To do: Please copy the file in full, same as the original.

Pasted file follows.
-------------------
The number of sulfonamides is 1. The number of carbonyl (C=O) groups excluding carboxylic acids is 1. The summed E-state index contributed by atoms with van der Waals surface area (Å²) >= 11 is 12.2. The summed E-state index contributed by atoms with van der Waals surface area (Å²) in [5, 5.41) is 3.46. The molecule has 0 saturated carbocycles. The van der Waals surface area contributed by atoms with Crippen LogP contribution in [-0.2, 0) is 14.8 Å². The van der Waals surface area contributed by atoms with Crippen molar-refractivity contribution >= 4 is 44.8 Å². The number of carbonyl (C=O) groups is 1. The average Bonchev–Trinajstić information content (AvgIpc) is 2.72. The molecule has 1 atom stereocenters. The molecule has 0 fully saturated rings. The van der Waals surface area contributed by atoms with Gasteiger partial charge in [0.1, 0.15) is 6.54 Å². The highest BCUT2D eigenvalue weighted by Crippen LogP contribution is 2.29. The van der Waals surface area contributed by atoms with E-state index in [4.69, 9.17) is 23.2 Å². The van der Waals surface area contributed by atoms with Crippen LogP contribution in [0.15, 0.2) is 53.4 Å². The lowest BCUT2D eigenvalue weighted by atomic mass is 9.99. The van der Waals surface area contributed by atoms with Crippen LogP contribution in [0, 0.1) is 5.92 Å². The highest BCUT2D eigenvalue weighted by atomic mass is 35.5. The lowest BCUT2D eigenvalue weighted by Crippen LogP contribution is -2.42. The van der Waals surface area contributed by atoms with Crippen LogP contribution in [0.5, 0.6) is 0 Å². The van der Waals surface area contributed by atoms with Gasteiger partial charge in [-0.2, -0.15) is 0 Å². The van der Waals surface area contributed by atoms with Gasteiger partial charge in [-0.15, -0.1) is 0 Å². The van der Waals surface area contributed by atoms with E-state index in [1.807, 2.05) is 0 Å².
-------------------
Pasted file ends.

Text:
The number of sulfonamides is 1. The number of carbonyl (C=O) groups excluding carboxylic acids is 1. The summed E-state index contributed by atoms with van der Waals surface area (Å²) >= 11 is 12.2. The summed E-state index contributed by atoms with van der Waals surface area (Å²) in [5, 5.41) is 3.46. The molecule has 0 saturated carbocycles. The van der Waals surface area contributed by atoms with Crippen LogP contribution in [-0.2, 0) is 14.8 Å². The van der Waals surface area contributed by atoms with Crippen molar-refractivity contribution >= 4 is 44.8 Å². The number of carbonyl (C=O) groups is 1. The average Bonchev–Trinajstić information content (AvgIpc) is 2.72. The molecule has 1 atom stereocenters. The molecule has 0 fully saturated rings. The van der Waals surface area contributed by atoms with Gasteiger partial charge in [0.1, 0.15) is 6.54 Å². The highest BCUT2D eigenvalue weighted by Crippen LogP contribution is 2.29. The van der Waals surface area contributed by atoms with E-state index in [4.69, 9.17) is 23.2 Å². The van der Waals surface area contributed by atoms with Crippen LogP contribution in [0.15, 0.2) is 53.4 Å². The lowest BCUT2D eigenvalue weighted by atomic mass is 9.99. The van der Waals surface area contributed by atoms with Crippen LogP contribution in [0, 0.1) is 5.92 Å². The highest BCUT2D eigenvalue weighted by atomic mass is 35.5. The lowest BCUT2D eigenvalue weighted by Crippen LogP contribution is -2.42. The van der Waals surface area contributed by atoms with Crippen LogP contribution in [0.5, 0.6) is 0 Å². The van der Waals surface area contributed by atoms with Gasteiger partial charge in [-0.2, -0.15) is 0 Å². The van der Waals surface area contributed by atoms with Gasteiger partial charge in [-0.15, -0.1) is 0 Å². The van der Waals surface area contributed by atoms with E-state index in [1.807, 2.05) is 0 Å².